President Trump’s rancor with lawmakers from his own party should come as no surprise. He’s looking for cover that they’re not providing.

And while his public feuding with John McCain, Jeff Flake, and Mitch McConnell is well-documented, by now, there have been several others that he’s had more private clashes with.

A for instance would be the recently passed sanctions bill against Russia.

Trump expressed frustration over a bipartisan bill sanctioning Russia and tried to convince Senate Foreign Relations Chairman Bob Corker (R-Tenn.) that it wasn’t good policy, according to three people familiar with the call. Trump argued that the legislation was unconstitutional and said it would damage his presidency. Corker was unrelenting, these people said, and told Trump the bill was going to pass both houses with bipartisan support.

“He was clearly frustrated,” one person said of Trump’s call with Corker earlier this month. The bill cleared Congress overwhelmingly last month and Trump grudgingly signed it on Aug. 2.

Bummer. And his budding relationship with Russian strongman, Putin, was off to such a great start, too.

Russia has since expelled a number of U.S. diplomats, in response.

Another burr under Trump’s saddle is a bill that protects Robert Mueller (or any special counsel) from being fired by the president.

Trump dialed up Sen. Thom Tillis (R-N.C.) on Aug. 7, two days before a blunt call with the Senate majority leader that spilled over into a public feud. Tillis is working with Sen. Chris Coons (D-Del.) on a bill designed to protect Robert Mueller, the independent counsel investigating the president’s Russia connections, from any attempt by Trump to fire him.

The Mueller bill came up during the Tillis-Trump conversation, according to a source briefed on the call — the latest signal of the president’s impatience with GOP senators’ increasing declarations of independence from his White House. Trump was unhappy with the legislation and didn’t want it to pass, one person familiar with the call said.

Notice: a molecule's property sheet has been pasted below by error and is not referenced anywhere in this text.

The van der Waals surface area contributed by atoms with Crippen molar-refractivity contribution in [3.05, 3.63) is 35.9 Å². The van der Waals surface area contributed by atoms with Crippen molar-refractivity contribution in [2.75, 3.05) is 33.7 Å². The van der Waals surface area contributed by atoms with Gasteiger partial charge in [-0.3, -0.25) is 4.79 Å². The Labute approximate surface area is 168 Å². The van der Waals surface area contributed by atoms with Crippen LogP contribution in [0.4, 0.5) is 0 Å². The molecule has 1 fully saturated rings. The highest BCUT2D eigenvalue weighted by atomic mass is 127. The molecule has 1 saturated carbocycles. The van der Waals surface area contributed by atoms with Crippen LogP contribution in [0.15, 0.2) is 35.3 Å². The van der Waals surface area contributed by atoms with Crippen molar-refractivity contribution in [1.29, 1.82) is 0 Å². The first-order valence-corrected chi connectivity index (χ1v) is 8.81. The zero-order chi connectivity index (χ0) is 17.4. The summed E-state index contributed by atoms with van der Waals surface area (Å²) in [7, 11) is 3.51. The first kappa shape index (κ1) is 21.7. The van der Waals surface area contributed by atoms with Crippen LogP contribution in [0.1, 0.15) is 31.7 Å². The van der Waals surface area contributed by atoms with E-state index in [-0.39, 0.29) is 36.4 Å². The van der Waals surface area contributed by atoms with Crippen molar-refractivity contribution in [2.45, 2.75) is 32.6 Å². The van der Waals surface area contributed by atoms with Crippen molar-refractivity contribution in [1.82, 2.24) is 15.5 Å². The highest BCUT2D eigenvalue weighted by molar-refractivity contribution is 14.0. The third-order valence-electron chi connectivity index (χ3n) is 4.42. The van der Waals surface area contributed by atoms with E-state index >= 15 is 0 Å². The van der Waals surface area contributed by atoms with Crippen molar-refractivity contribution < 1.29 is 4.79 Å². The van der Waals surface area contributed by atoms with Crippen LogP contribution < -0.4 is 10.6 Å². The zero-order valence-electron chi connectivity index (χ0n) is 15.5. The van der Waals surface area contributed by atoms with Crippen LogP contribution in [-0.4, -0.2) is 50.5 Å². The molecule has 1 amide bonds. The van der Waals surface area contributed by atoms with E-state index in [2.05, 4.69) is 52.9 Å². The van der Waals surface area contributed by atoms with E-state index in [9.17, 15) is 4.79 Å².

Spokespeople for both Tillis and Corker refused to discuss specifics of the conversations, but did confirm that the conversations took place.

Trump’s chewing out of GOP senators, according to people briefed on the calls, reflected the president’s frustration that fellow Republicans would make moves that could damage him, particularly on an investigation that he detests. Trump also complained about the Russian sanctions measure in a call with McConnell earlier this month that devolved into shouting. The New York Times first reported that Trump discussed the Russia probe with McConnell.

“It seems he is just always focused on Russia,” one senior GOP aide said.

That’s because he is.

In the couple of weeks John Kelly has been chief of staff, he’s attempted to exert some control over Trump’s unscheduled interactions with lawmakers. The president is said to have a habit of seeing a senator on television, getting a wild hair, and then having an assistant call that senator up.

Kelly has asked that there be a senior White House aide present whenever Trump make these calls, and that Trump be briefed on the topic he’s planning to call about.

That sure speaks volumes.

Embarrassing, cringe-worthy volumes.

The president needs to understand that he’s likely never going to get the approval of Democrats for anything he’s hoping to push. He needs the Republicans. He needs actual allies in Washington, and not just clingers.

He’s really not off to a good start.